Empty bowls

Handmade bowls by local students await soup donated by area restaurants at Empty Bowls Aspen 2018.

The handmade ceramic bowls at Bumps restaurant tonight for the 14th annual Empty Bowls fundraiser may start off with nothing in them, but that won’t be the case for long. Soon, as an expected crowd of 500 files in for the community dinner, they’ll be filled to the brim with steaming hot bowls of soup donated by 13 local restaurants, and they’ll be overflowing with the good intentions of the hands that made them.

The event starts at 5 p.m. and costs $10 per person for a bowl that they get to keep and as much soup, bread and dessert as they can eat, and every penny raised goes to Lift-Up, a local food bank serving the underprivileged from Aspen to Rifle. It’s a great event for a worthy cause, and it provides the art staff at Aspen Middle School, Aspen Community School and Aspen Country Day School, whose students make the bowls, a perfect teaching opportunity.

“I do a huge unit on the discrepancy in the distribution of resources,” said Aspen Middle School art teacher and Empty Bowls Aspen cofounder Rae Lampe. “For example, the United States has about 8 percent of the world’s population, but we eat something like 18.5 percent of the food in the world. Africa has more people, but they eat less food. And we talk about money, how roughly 52 percent of the world’s population lives on less than $2 a day. That’s $730 a year. So we ask the kids, ‘How much would you need to live on for a year?’”

At Aspen Middle School, which is far larger than the other two schools involved, just the fifth-graders make bowls, but at Aspen Community School and Aspen Country Day School, all the kids get involved. For ACS art teacher Hilary Forsyth, who founded Empty Bowls with Lampe, it means that she won’t go into as much depth about hunger as a global issue, but she will take the opportunity to explain why, even here in paradise, there’s a need for charities like Lift-Up to serve the community.

“We talk about hunger and why we keep our money here,” said Forsyth. “I think a lot of kids think of hunger as this thing that doesn’t happen here, so I talk to them about how you can be hungry here and have issues right here in the valley just because maybe somebody in your family lost a job and didn’t have any food.”

At ACS, which averages about 14 students per class in kindergarten through eighth grade, Forsyth sees the same kids making bowls year after year, so she has more time to also teach them about different artistic styles and the various ways of preparing and glazing clay.

“Because the students at our school do it every year, I make sure that they’re always learning something new,” said Forsyth. “Every year the students focus on a specific artist or type of art or something related to a thing we’ve learned. For instance, the kids in kindergarten learned about Jackson Pollock, so they splatter-painted their bowls, and the third- and fourth-graders learned about ancestral Puebloans earlier in the school year, so we tied that in with ancestral people from around the globe and learned about aboriginal dot painting from Australia. So their bowls are inspired by that.”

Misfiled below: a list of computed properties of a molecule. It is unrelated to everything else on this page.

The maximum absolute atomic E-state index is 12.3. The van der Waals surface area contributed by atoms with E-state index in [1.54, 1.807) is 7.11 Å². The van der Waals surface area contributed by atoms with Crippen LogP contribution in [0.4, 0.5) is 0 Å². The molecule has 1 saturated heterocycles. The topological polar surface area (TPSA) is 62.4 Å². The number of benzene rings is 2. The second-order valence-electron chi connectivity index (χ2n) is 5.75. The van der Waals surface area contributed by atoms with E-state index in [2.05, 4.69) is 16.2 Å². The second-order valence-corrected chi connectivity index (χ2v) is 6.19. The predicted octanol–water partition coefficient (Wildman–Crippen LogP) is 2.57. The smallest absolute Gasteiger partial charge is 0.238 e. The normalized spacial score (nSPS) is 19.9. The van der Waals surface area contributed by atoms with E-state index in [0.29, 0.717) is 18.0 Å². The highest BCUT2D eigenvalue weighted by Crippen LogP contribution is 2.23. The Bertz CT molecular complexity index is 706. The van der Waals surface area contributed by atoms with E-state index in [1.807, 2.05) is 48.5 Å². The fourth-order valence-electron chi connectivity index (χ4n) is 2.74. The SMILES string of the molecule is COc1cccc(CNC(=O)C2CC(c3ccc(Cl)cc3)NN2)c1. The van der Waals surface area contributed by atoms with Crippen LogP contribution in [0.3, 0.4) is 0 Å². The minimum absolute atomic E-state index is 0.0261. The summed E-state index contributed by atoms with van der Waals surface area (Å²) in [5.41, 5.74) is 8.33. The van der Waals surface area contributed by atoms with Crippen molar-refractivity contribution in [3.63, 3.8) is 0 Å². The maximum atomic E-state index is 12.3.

While one might assume that making the same bowls each year could grow tiresome for the kids, Forsyth believes the feeling of doing good keeps that from happening.

“Sometimes when things repeat, as a teacher, you get some pushback from students, especially once kids get into middle school,” she said, “and I never hear any of that about this project from my students. So I think it’s great that the excitement is alive with making the art and sharing the art with others. It’s just a great event all around.”

The charitable spirit extends to the parents from ACS and ACDS, many of whom donate desserts or volunteer to ladle out soup or wash dishes. And as is often the case in Aspen, the event brings out the best in the rest of the community, including Paradise Bakery, which donates 500 desserts; Clark’s Market, which donates 500 loaves of bread; the Aspen Skiing Company, which essentially lets the schools rent Bumps for labor costs only; the Aspen Thrift Store, which covers those costs with a yearly grant; and Butcher’s Block, Jour De Fete, Cache Cache, Home Team BBQ, Meat and Cheese, ACDS Café, Jimmy’s, The Big Wrap, Caribou Club, Brick Pony Pub, Union Kitchen, Sage at the Snowmass Club and Aspen Caterers, all of whom are donating five gallons of soup.

Amazingly, with all the food and people, Empty Bowls is a zero-waste event, which only adds to its selfless bent. The bowls go home with their purchasers, everything that can be composted is composted, and everything else – cups, silverware and serving dishes – is washed and reused.

The hugely popular event becomes a de facto kids party once the soup has been slurped, and there will be entertainment provided by choirs from ACDS and ACS’s third and fourth grades, with piano accompaniment. With both schools involved in their entirety for the last 13 years (ACDS came on in year two after Forsyth didn’t have enough bowls for everyone in year one), it’s a pretty big event on the social calendar. And while it may not be as big a deal for AMS, it’s still something that Lampe and her fifth-graders couldn’t be more proud to be a part of.

“I’m very interested in the service learning part of it and the giving,” said Lampe. “I think it’s important for them to feel like making art and giving it that way is a way to give back to the community.”

Todd Hartley is the special sections editor for Aspen Daily News. He can be reached at todd@aspendailynews.com.

Special Sections Editor